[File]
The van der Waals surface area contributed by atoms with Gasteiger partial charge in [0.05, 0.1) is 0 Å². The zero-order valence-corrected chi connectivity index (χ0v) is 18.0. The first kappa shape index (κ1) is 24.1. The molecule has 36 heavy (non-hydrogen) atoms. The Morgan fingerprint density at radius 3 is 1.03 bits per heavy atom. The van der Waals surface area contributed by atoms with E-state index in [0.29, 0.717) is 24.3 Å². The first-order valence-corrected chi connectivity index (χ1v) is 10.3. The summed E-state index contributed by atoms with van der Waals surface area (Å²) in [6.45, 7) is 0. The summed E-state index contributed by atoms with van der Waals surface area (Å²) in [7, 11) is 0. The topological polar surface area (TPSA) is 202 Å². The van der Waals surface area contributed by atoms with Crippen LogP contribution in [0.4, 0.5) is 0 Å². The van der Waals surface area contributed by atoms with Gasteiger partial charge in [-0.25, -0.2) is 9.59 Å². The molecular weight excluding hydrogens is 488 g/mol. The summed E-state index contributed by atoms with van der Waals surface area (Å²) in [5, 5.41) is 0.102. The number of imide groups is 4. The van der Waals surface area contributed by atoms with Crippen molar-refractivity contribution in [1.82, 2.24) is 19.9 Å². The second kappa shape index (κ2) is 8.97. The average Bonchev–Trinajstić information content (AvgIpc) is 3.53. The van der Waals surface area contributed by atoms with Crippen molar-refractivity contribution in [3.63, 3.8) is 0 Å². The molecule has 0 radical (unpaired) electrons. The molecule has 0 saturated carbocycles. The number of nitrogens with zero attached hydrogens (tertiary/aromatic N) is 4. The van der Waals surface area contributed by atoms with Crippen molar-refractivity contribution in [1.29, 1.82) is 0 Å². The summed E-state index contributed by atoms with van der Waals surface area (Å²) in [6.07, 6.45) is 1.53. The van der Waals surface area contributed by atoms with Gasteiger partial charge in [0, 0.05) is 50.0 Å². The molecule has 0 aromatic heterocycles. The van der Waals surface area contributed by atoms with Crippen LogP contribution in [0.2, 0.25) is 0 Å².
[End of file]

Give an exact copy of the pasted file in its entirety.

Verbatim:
The van der Waals surface area contributed by atoms with Gasteiger partial charge in [0.05, 0.1) is 0 Å². The zero-order valence-corrected chi connectivity index (χ0v) is 18.0. The first kappa shape index (κ1) is 24.1. The molecule has 36 heavy (non-hydrogen) atoms. The Morgan fingerprint density at radius 3 is 1.03 bits per heavy atom. The van der Waals surface area contributed by atoms with E-state index in [0.29, 0.717) is 24.3 Å². The first-order valence-corrected chi connectivity index (χ1v) is 10.3. The summed E-state index contributed by atoms with van der Waals surface area (Å²) in [6.45, 7) is 0. The summed E-state index contributed by atoms with van der Waals surface area (Å²) in [7, 11) is 0. The topological polar surface area (TPSA) is 202 Å². The van der Waals surface area contributed by atoms with Crippen LogP contribution in [0.4, 0.5) is 0 Å². The van der Waals surface area contributed by atoms with Gasteiger partial charge in [-0.25, -0.2) is 9.59 Å². The molecular weight excluding hydrogens is 488 g/mol. The summed E-state index contributed by atoms with van der Waals surface area (Å²) in [5, 5.41) is 0.102. The number of imide groups is 4. The van der Waals surface area contributed by atoms with Crippen molar-refractivity contribution in [1.82, 2.24) is 19.9 Å². The second kappa shape index (κ2) is 8.97. The average Bonchev–Trinajstić information content (AvgIpc) is 3.53. The van der Waals surface area contributed by atoms with Crippen molar-refractivity contribution in [3.63, 3.8) is 0 Å². The molecule has 0 radical (unpaired) electrons. The molecule has 0 saturated carbocycles. The number of nitrogens with zero attached hydrogens (tertiary/aromatic N) is 4. The van der Waals surface area contributed by atoms with Crippen molar-refractivity contribution in [1.29, 1.82) is 0 Å². The summed E-state index contributed by atoms with van der Waals surface area (Å²) in [6.07, 6.45) is 1.53. The van der Waals surface area contributed by atoms with Gasteiger partial charge in [0, 0.05) is 50.0 Å². The molecule has 0 aromatic heterocycles. The van der Waals surface area contributed by atoms with Crippen LogP contribution in [0.2, 0.25) is 0 Å².